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TO NOV. 30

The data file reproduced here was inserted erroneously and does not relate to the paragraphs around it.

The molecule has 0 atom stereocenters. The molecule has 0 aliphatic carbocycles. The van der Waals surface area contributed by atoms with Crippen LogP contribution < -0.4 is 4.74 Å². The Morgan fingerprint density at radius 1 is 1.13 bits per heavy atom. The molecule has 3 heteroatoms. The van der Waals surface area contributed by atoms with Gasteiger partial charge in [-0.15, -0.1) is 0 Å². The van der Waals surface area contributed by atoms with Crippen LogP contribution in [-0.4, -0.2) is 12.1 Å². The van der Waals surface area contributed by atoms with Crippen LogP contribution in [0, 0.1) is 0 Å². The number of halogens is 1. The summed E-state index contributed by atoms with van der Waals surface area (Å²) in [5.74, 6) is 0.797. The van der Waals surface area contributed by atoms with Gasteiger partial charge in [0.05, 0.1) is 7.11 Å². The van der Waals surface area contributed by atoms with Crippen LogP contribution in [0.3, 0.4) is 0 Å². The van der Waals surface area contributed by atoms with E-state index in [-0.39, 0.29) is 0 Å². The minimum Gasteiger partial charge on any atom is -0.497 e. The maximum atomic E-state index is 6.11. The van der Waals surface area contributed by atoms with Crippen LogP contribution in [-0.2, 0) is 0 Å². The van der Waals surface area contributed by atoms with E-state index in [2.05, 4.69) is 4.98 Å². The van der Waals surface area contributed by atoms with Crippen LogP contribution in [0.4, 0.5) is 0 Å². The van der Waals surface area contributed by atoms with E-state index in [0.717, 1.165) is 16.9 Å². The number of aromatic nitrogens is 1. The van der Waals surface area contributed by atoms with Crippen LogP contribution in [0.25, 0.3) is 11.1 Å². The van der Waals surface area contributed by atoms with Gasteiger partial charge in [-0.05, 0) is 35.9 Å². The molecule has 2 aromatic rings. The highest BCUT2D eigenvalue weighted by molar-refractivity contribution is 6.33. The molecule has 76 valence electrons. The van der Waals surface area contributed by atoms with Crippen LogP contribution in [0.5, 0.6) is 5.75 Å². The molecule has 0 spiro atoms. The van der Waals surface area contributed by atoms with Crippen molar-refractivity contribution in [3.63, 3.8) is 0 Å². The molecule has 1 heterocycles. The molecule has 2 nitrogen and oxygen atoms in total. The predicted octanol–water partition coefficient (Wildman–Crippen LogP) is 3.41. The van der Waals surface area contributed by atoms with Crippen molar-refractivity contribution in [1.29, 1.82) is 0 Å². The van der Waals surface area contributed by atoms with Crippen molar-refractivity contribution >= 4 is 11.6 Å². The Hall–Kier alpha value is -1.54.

The political reflects the personal in “Mirrors: Contemporary Mexican Artists in the United States,” to terrific effect. Curator Santiago Espinosa de los Monteros incorporates many artists, styles, and media in this show at the Mexican Cultural Institute, but “Mirrors” never loses its identity. Let’s start with the political: Photographer Dulce Pinzón portrays Mexican-Americans dressed as superheroes doing everyday things—Wonder Woman does the laundry; Superman delivers pizza (pictured); El Chapulín Colorado (the Red Grasshopper) works construction. Pinzón’s series explores the idealizations of America, as well as the heroics required of an immigrant trying to get through the day in a new country. On to the personal: Take the stairs to the fourth floor to wander through the institute’s impressive building and ogle the murals. But leave the kids downstairs: Visitors are welcomed to this section by humongous, intensely vaginal butterflies. Better are San Diego artist Marianela de la Hoz’s set of temper miniatures (of nightmare scenes, not vaginas) that are so tiny and detailed that they are hung with accompanying magnifying glasses. The show is on view from 9:30 a.m. to 6 p.m. Mondays through Fridays, to Wednesday, Nov. 30, at the Mexican Cultural Institute, 2829 16th St. NW. Free. (202) 728-1628. (Rachel Beckman)